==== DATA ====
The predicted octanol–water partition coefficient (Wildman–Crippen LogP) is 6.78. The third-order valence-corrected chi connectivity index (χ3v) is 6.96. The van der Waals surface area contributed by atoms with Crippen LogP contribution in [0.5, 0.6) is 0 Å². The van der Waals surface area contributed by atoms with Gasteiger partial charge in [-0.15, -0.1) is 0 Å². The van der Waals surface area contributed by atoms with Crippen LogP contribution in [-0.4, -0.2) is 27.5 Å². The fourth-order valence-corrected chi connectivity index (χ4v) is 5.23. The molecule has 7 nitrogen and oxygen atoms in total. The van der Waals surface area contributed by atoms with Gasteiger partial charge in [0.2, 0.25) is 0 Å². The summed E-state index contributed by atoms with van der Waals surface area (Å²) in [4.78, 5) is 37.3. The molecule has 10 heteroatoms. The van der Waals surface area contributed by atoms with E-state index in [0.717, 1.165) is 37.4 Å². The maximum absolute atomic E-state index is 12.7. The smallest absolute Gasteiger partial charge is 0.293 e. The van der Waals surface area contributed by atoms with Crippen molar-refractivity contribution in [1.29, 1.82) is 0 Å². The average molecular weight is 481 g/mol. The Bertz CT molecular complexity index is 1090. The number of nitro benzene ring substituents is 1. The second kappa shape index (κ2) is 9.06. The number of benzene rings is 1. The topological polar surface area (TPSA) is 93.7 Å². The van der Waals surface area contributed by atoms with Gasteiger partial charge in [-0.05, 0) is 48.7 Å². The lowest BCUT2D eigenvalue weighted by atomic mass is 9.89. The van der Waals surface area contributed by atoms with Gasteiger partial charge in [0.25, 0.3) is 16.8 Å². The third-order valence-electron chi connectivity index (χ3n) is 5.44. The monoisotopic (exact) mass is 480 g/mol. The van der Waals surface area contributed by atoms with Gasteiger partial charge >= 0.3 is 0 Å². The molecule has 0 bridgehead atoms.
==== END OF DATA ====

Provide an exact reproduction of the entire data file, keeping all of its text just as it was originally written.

The predicted octanol–water partition coefficient (Wildman–Crippen LogP) is 6.78. The third-order valence-corrected chi connectivity index (χ3v) is 6.96. The van der Waals surface area contributed by atoms with Crippen LogP contribution in [0.5, 0.6) is 0 Å². The van der Waals surface area contributed by atoms with Gasteiger partial charge in [-0.15, -0.1) is 0 Å². The van der Waals surface area contributed by atoms with Crippen LogP contribution in [-0.4, -0.2) is 27.5 Å². The fourth-order valence-corrected chi connectivity index (χ4v) is 5.23. The molecule has 7 nitrogen and oxygen atoms in total. The van der Waals surface area contributed by atoms with Gasteiger partial charge in [0.2, 0.25) is 0 Å². The summed E-state index contributed by atoms with van der Waals surface area (Å²) in [4.78, 5) is 37.3. The molecule has 10 heteroatoms. The van der Waals surface area contributed by atoms with E-state index in [0.717, 1.165) is 37.4 Å². The maximum absolute atomic E-state index is 12.7. The smallest absolute Gasteiger partial charge is 0.293 e. The van der Waals surface area contributed by atoms with Crippen molar-refractivity contribution in [1.29, 1.82) is 0 Å². The average molecular weight is 481 g/mol. The Bertz CT molecular complexity index is 1090. The number of nitro benzene ring substituents is 1. The second kappa shape index (κ2) is 9.06. The number of benzene rings is 1. The topological polar surface area (TPSA) is 93.7 Å². The van der Waals surface area contributed by atoms with Gasteiger partial charge in [-0.05, 0) is 48.7 Å². The lowest BCUT2D eigenvalue weighted by atomic mass is 9.89. The van der Waals surface area contributed by atoms with Gasteiger partial charge in [0.25, 0.3) is 16.8 Å². The third-order valence-electron chi connectivity index (χ3n) is 5.44. The monoisotopic (exact) mass is 480 g/mol. The van der Waals surface area contributed by atoms with Gasteiger partial charge >= 0.3 is 0 Å². The molecule has 0 bridgehead atoms.